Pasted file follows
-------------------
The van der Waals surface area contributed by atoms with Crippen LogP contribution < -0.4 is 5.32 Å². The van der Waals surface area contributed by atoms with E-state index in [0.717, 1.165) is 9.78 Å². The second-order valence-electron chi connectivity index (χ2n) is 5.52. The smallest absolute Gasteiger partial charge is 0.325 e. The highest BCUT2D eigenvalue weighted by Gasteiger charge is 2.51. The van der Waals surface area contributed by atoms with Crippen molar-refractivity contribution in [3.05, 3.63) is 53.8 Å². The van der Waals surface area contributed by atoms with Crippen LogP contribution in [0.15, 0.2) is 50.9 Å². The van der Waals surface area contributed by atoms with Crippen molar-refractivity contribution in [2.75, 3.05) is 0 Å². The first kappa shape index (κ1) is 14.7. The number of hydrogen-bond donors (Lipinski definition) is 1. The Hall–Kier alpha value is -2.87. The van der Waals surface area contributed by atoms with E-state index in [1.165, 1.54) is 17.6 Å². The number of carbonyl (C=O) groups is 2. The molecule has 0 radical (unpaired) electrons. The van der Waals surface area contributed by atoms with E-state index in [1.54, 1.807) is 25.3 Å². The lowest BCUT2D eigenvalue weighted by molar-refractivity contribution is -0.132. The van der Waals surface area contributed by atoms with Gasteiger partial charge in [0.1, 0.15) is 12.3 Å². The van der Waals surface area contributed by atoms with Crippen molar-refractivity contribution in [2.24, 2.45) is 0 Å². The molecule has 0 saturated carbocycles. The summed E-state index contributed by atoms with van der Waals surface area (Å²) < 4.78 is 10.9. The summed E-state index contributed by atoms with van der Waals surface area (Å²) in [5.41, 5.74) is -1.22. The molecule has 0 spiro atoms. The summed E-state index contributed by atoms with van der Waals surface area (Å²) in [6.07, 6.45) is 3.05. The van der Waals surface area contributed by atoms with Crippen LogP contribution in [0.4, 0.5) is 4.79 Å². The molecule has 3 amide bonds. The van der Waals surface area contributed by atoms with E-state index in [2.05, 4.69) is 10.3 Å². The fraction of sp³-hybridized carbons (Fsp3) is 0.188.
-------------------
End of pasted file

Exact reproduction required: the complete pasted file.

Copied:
The van der Waals surface area contributed by atoms with Crippen LogP contribution < -0.4 is 5.32 Å². The van der Waals surface area contributed by atoms with E-state index in [0.717, 1.165) is 9.78 Å². The second-order valence-electron chi connectivity index (χ2n) is 5.52. The smallest absolute Gasteiger partial charge is 0.325 e. The highest BCUT2D eigenvalue weighted by Gasteiger charge is 2.51. The van der Waals surface area contributed by atoms with Crippen molar-refractivity contribution in [3.05, 3.63) is 53.8 Å². The van der Waals surface area contributed by atoms with Crippen LogP contribution in [0.15, 0.2) is 50.9 Å². The van der Waals surface area contributed by atoms with Crippen molar-refractivity contribution in [2.75, 3.05) is 0 Å². The first kappa shape index (κ1) is 14.7. The number of hydrogen-bond donors (Lipinski definition) is 1. The Hall–Kier alpha value is -2.87. The van der Waals surface area contributed by atoms with E-state index in [1.165, 1.54) is 17.6 Å². The number of carbonyl (C=O) groups is 2. The molecule has 0 radical (unpaired) electrons. The van der Waals surface area contributed by atoms with E-state index in [1.54, 1.807) is 25.3 Å². The lowest BCUT2D eigenvalue weighted by molar-refractivity contribution is -0.132. The van der Waals surface area contributed by atoms with Gasteiger partial charge in [0.1, 0.15) is 12.3 Å². The van der Waals surface area contributed by atoms with Crippen molar-refractivity contribution in [2.24, 2.45) is 0 Å². The molecule has 0 saturated carbocycles. The summed E-state index contributed by atoms with van der Waals surface area (Å²) < 4.78 is 10.9. The summed E-state index contributed by atoms with van der Waals surface area (Å²) in [5.41, 5.74) is -1.22. The molecule has 0 spiro atoms. The summed E-state index contributed by atoms with van der Waals surface area (Å²) in [6.07, 6.45) is 3.05. The van der Waals surface area contributed by atoms with Crippen LogP contribution in [0.4, 0.5) is 4.79 Å². The molecule has 3 amide bonds. The van der Waals surface area contributed by atoms with E-state index in [2.05, 4.69) is 10.3 Å². The fraction of sp³-hybridized carbons (Fsp3) is 0.188.